* * *

Autumn and winter are very much the territory of Robert Frost (See video), but one of Frost’s closest friends was the English poet, Edward Thomas (1878-1917), who inspired Frost to write “The Road Not Taken.” Before his life was cut short on the battlefield in World War I, Thomas wrote a number of descriptive pieces including these autumnal stanzas:

The green elm with the one great bough of gold
Lets leaves into the grass slip, one by one,  –
The short hill grass, the mushrooms small milk-white,
Harebell and scabious and tormentil,
That blackberry and gorse, in dew and sun,
Bow down to; and the wind travels too light
To shake the fallen birch leaves from the fern;
The gossamers wander at their own will,
At heavier steps than bird’s the Squirrels scold.

The rich scene has grown fresh again and new
As Spring and to the touch is not more cool
Than it is warm to the gaze; and now I might
As happy be as earth is beautiful,
Were I some other or with earth could turn
In alteration of violet and rose,
Harebell and snowdrop, at their season due,
And gorse that has no time not to be gay.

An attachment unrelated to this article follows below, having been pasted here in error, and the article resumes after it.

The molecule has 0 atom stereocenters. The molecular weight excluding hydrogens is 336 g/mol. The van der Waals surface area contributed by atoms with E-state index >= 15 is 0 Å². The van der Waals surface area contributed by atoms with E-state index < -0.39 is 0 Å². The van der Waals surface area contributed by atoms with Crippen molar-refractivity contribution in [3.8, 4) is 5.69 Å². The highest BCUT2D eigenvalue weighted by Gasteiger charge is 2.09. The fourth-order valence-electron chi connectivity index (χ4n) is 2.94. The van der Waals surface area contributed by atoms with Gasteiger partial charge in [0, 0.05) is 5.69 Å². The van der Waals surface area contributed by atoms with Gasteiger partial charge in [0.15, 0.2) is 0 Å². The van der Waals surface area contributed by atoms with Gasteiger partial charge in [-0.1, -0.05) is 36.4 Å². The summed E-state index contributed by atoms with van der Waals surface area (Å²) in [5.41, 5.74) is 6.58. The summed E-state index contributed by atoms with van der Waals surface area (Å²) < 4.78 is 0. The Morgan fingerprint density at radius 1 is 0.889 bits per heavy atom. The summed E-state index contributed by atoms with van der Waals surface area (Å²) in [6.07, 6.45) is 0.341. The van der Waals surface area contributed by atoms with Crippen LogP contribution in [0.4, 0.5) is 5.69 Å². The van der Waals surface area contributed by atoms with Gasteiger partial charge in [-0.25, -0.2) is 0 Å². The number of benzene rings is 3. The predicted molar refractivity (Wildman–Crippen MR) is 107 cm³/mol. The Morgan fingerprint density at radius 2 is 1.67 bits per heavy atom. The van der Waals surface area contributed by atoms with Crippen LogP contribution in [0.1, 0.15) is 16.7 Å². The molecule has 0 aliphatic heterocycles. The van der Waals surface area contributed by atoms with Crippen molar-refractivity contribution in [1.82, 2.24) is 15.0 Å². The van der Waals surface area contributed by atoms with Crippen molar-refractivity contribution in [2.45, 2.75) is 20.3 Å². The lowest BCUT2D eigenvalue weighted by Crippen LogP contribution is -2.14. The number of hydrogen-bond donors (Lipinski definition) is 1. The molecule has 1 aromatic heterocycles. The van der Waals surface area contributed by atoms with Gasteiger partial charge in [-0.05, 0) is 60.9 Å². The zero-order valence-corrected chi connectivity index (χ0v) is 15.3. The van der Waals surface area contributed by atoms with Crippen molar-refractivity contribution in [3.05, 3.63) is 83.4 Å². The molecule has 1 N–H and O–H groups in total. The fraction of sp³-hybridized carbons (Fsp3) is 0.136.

But if this be not happiness,  – who knows?
Some day I shall think this is a happy day,
And this mood by the name of melancholy
Shall no more blackened and obscured be.

* * *

A fine winter poem comes from the pen of Mary Oliver (1935-2019) who died just two years ago.

Poet Mary Oliver and her dog
Mary Oliver and friend

A Pulitzer Prize-winner, Mary lived for a time at Steepletop, just outside West Stockbridge in Austerlitz, N.Y. where she helped organize the literary papers of her idol, Edna St. Vincent Millay. She called this poem “White-Eyes.”

In winter
all the singing is in
the tops of the trees
where the wind-bird

with its white eyes
shoves and pushes
among the branches.
Like any of us

he wants to go to sleep,
but he’s restless—
he has an idea,
and slowly it unfolds

from under his beating wings
as long as he stays awake.
But his big, round music, after all,
is too breathy to last.

So, it’s over.
In the pine-crown
he makes his nest,
he’s done all he can.

I don’t know the name of this bird,
I only imagine his glittering beak
tucked in a white wing
while the clouds—

which he has summoned
from the north—
which he has taught
to be mild, and silent—

thicken, and begin to fall
into the world below
like stars, or the feathers
of some unimaginable bird
that loves us,
that is asleep now, and silent—
that has turned itself
into snow.

* * *

VIDEO. Here’s a trip through the seasons starting with Claire Bloom as Emily Dickinson in “Dear March, Come In.” Then, for summer, a young LeVar Burton presents “Scrapbook for a Summer Evening” written by 14-year-old Stephanie Simpson.

Autumn and winter bring us to Robert Frost. Cynthia Herman does “Tree at My Window” against a background of New England foliage and James Whitmore offers “Stopping by Woods on a Snowy Evening.”

Then a special finale. A performance of “Sumer is icumen in” with illustrations from the French Royal Chronicles.